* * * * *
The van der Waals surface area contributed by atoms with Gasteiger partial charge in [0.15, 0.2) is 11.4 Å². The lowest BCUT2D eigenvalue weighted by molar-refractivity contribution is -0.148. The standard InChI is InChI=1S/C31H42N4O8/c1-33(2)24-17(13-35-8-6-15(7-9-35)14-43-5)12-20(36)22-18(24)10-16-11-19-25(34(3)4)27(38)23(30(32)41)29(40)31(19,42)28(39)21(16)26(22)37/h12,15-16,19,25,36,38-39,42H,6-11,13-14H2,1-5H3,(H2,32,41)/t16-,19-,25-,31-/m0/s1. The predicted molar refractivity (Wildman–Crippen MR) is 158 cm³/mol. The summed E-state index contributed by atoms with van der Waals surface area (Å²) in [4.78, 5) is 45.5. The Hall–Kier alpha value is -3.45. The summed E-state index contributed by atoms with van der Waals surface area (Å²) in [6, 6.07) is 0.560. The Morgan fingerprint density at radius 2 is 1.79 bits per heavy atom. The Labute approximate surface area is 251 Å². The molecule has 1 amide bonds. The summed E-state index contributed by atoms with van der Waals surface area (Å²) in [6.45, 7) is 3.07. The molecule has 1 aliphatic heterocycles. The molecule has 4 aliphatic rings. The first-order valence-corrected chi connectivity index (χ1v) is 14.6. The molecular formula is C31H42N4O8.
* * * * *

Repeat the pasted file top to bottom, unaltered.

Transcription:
The van der Waals surface area contributed by atoms with Gasteiger partial charge in [0.15, 0.2) is 11.4 Å². The lowest BCUT2D eigenvalue weighted by molar-refractivity contribution is -0.148. The standard InChI is InChI=1S/C31H42N4O8/c1-33(2)24-17(13-35-8-6-15(7-9-35)14-43-5)12-20(36)22-18(24)10-16-11-19-25(34(3)4)27(38)23(30(32)41)29(40)31(19,42)28(39)21(16)26(22)37/h12,15-16,19,25,36,38-39,42H,6-11,13-14H2,1-5H3,(H2,32,41)/t16-,19-,25-,31-/m0/s1. The predicted molar refractivity (Wildman–Crippen MR) is 158 cm³/mol. The summed E-state index contributed by atoms with van der Waals surface area (Å²) in [4.78, 5) is 45.5. The Hall–Kier alpha value is -3.45. The summed E-state index contributed by atoms with van der Waals surface area (Å²) in [6, 6.07) is 0.560. The Morgan fingerprint density at radius 2 is 1.79 bits per heavy atom. The Labute approximate surface area is 251 Å². The molecule has 1 amide bonds. The summed E-state index contributed by atoms with van der Waals surface area (Å²) in [6.45, 7) is 3.07. The molecule has 1 aliphatic heterocycles. The molecule has 4 aliphatic rings. The first-order valence-corrected chi connectivity index (χ1v) is 14.6. The molecular formula is C31H42N4O8.